• krampolla

Hidden in Plain Sight

Updated: Jan 16

What can we learn from what’s not there?

Noma Bar, Negative Space Art

ℍappy 2021! Like many others, I have been thinking about possible resolutions to carry into the new year. Most resolutions I hear about seem to occupy a place of growth — new habits to start, or (if you are savvy on how to sustainably change) tweaking existing habits into something more desirable. Which makes sense — especially in the context of late capitalism, we are primed to believe that growth is always good. However, I would like to reconsider an idea that periodically resurfaces in our culture: negative information can provide powerful insights. This information can come in the form of things we have explicitly rejected (to give an extremely topical example, sedition), or it can come in a more subtle form — people, things, or ideas that haven’t necessarily been negated but are simply absent.

Pierre Bourdieu

I was reminded of this idea in a novel I recently read: there was a murder with no evidence left behind, and the detectives had to rely completely on negative information to (not) solve the case. Those passages made me recall Pierre Bourdieu’s commentary on sociological methodology. (That name might sound familiar to some readers. I wrote about another aspect of his work — the role belief plays when we ascribe value to cultural works — in a previous post.) His research utilized massive surveys of the French people, their culture and their lifestyles. He observed that socially similar groups of people left similar types of questions unanswered. He theorized that there were certain segments of the population who felt like they were not entitled to have an opinion on topics they perceived to be outside of their social standing. While he goes on to explain the importance of taking this negative information into account when undertaking survey methods, I think we can take a similarly productive lens as we discuss the arts in our culture.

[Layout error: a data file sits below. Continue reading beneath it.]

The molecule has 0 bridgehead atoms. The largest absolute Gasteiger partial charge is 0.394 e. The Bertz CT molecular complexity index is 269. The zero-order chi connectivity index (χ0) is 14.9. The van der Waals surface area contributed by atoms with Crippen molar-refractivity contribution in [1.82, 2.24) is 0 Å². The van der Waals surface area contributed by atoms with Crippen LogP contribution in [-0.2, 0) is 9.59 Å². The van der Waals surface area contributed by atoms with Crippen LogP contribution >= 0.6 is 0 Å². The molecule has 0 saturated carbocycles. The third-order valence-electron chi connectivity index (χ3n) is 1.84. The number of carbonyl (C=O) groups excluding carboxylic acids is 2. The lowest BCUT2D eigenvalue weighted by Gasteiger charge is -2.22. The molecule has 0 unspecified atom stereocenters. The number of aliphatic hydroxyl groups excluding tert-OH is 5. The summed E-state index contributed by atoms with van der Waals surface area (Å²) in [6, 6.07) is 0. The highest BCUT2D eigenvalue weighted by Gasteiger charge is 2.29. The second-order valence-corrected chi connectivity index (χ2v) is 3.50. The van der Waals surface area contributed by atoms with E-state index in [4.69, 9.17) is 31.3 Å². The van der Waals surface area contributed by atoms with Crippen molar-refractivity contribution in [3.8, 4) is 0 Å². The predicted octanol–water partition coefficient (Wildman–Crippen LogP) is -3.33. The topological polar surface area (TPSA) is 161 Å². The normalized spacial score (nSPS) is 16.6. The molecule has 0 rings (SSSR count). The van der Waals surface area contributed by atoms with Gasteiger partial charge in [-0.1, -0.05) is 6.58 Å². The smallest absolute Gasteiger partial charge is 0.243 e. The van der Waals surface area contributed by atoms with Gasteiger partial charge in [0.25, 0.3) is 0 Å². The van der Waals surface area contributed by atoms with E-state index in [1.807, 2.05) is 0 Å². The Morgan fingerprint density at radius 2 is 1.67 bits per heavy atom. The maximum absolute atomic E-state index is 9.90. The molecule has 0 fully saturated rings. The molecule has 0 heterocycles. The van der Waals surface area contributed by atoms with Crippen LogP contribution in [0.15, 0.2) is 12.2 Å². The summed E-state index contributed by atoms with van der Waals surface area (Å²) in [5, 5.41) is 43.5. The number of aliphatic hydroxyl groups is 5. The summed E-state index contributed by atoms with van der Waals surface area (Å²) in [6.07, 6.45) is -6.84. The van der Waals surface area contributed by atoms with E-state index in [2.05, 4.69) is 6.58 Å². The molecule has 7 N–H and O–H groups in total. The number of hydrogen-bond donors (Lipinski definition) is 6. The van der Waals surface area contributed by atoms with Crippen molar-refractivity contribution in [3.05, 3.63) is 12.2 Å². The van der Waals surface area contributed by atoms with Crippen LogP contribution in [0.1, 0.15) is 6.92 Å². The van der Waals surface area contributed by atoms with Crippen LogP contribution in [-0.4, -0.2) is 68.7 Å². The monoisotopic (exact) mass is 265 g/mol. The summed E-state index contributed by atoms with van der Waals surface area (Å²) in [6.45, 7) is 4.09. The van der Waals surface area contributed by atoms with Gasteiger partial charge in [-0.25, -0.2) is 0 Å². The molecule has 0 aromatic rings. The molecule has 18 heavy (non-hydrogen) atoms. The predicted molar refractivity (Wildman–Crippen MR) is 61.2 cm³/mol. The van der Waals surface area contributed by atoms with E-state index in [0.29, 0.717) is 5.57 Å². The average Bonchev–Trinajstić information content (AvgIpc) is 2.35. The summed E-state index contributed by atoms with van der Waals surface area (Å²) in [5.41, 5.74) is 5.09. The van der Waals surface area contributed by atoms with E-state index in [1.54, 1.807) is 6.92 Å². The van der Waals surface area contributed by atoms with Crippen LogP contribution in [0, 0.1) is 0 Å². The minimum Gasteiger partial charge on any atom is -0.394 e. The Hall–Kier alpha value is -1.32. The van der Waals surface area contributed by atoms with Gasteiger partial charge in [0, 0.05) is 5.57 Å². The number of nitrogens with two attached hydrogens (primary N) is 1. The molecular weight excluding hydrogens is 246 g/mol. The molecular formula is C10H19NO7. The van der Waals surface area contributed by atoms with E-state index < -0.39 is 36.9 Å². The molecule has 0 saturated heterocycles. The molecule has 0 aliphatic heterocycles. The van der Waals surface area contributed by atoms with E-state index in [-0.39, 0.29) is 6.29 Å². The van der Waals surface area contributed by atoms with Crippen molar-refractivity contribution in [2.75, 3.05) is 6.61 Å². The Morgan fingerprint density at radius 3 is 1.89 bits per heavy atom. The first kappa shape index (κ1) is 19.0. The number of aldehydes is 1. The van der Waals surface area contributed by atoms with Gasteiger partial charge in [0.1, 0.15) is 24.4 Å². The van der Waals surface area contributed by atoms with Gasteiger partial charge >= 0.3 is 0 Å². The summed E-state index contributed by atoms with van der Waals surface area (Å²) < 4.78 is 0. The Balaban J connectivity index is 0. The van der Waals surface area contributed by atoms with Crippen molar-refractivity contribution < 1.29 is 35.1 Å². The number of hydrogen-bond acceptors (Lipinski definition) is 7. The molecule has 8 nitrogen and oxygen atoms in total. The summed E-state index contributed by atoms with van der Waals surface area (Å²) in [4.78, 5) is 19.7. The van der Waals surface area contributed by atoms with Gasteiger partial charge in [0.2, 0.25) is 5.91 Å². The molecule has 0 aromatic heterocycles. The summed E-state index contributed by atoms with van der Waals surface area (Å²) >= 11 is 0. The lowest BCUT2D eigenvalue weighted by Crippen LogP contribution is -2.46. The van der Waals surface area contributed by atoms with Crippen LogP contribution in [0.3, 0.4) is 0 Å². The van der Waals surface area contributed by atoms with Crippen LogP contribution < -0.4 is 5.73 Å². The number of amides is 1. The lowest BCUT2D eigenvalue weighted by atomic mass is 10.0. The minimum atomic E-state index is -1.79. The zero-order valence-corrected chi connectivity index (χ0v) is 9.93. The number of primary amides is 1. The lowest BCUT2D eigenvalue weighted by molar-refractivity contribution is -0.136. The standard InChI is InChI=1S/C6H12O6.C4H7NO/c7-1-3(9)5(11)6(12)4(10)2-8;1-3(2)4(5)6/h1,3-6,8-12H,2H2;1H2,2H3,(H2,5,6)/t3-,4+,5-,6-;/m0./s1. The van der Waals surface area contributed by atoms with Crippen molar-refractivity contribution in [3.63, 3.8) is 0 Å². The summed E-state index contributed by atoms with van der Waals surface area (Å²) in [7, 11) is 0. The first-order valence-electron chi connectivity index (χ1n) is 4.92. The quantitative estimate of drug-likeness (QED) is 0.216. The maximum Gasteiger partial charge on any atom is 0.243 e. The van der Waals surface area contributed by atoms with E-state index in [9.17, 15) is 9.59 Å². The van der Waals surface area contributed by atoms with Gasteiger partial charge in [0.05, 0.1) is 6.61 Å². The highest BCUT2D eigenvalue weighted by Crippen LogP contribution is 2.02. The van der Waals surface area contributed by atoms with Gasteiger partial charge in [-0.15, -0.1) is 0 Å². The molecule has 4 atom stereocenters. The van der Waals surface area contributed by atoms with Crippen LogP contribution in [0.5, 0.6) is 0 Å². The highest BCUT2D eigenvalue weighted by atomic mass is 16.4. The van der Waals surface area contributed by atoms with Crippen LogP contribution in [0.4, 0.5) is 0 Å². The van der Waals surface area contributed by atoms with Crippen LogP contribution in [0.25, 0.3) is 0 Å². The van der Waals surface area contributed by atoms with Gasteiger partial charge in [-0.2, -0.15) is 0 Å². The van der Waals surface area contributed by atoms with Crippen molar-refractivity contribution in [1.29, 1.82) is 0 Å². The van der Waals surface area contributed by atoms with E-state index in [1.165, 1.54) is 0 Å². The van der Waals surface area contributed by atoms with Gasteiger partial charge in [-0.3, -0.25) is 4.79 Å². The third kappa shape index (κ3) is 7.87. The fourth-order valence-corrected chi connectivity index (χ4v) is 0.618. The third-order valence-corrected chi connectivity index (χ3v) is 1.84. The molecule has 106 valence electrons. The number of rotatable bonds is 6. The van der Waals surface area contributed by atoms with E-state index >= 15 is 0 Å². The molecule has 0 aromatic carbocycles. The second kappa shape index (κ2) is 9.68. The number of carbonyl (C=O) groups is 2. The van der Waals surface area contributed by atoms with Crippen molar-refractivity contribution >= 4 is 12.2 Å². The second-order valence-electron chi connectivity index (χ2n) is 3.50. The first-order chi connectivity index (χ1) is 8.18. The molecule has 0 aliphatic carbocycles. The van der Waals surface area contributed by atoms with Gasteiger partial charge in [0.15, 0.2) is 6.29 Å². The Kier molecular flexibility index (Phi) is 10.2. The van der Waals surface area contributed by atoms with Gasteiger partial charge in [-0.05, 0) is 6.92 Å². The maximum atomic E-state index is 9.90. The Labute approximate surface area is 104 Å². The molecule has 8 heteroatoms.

The question of who (or what) has been absent from our artistic spaces, and why, can be a surprisingly useful one. Historically, institutionalized artistic spaces were privileged spaces. While the middle class may have gained considerable access to these arenas beginning in the nineteenth century, we should not overlook that the newly emerging middle class remained a largely homogenous group. I suspect that despite good intentions, even today we remain habituated in such a way that we do not always notice who is not in the audience, on the stage, or on the program.

Turning our attention to this negative information allows us to see the entire picture more clearly and conceive of more possibilities for the future. For the cultural context I am most familiar with, classical music, artists and organizations are starting to use negative information to drive future trajectory, particularly in regards to programming and outreach. There is growing recognition that there are blindspots in regards to whose music we include on our programs, and many organizations are committing to creating programs that are more balanced in regards to gender and race. Outreach strategies may be draped in neo-liberal speak about untapped markets, but they draw on a similar idea that there are gaps we have previously failed to notice. Inviting yourself to observe the places you occupy with this mindset may be illuminating and offer new insights.